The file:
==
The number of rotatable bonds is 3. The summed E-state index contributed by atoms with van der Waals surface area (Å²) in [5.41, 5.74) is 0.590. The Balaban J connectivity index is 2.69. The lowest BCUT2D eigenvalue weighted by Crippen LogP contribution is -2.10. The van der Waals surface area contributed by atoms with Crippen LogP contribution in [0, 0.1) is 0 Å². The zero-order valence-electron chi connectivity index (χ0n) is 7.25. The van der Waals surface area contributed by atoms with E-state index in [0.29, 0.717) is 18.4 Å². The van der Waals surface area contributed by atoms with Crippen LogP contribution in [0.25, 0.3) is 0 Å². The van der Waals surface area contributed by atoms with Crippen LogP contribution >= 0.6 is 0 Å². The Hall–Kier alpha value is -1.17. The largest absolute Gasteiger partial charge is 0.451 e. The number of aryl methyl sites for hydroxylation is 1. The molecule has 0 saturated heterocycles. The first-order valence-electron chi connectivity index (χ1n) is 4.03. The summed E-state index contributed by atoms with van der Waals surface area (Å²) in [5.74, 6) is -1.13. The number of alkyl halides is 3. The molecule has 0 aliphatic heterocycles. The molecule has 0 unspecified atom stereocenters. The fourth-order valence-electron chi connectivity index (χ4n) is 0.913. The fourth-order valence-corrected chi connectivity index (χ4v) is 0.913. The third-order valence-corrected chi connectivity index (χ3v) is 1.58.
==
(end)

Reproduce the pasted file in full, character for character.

The number of rotatable bonds is 3. The summed E-state index contributed by atoms with van der Waals surface area (Å²) in [5.41, 5.74) is 0.590. The Balaban J connectivity index is 2.69. The lowest BCUT2D eigenvalue weighted by Crippen LogP contribution is -2.10. The van der Waals surface area contributed by atoms with Crippen LogP contribution in [0, 0.1) is 0 Å². The zero-order valence-electron chi connectivity index (χ0n) is 7.25. The van der Waals surface area contributed by atoms with E-state index in [0.29, 0.717) is 18.4 Å². The van der Waals surface area contributed by atoms with Crippen LogP contribution in [0.25, 0.3) is 0 Å². The van der Waals surface area contributed by atoms with Crippen LogP contribution >= 0.6 is 0 Å². The Hall–Kier alpha value is -1.17. The largest absolute Gasteiger partial charge is 0.451 e. The number of aryl methyl sites for hydroxylation is 1. The molecule has 0 saturated heterocycles. The first-order valence-electron chi connectivity index (χ1n) is 4.03. The summed E-state index contributed by atoms with van der Waals surface area (Å²) in [5.74, 6) is -1.13. The number of alkyl halides is 3. The molecule has 0 aliphatic heterocycles. The molecule has 0 unspecified atom stereocenters. The fourth-order valence-electron chi connectivity index (χ4n) is 0.913. The fourth-order valence-corrected chi connectivity index (χ4v) is 0.913. The third-order valence-corrected chi connectivity index (χ3v) is 1.58.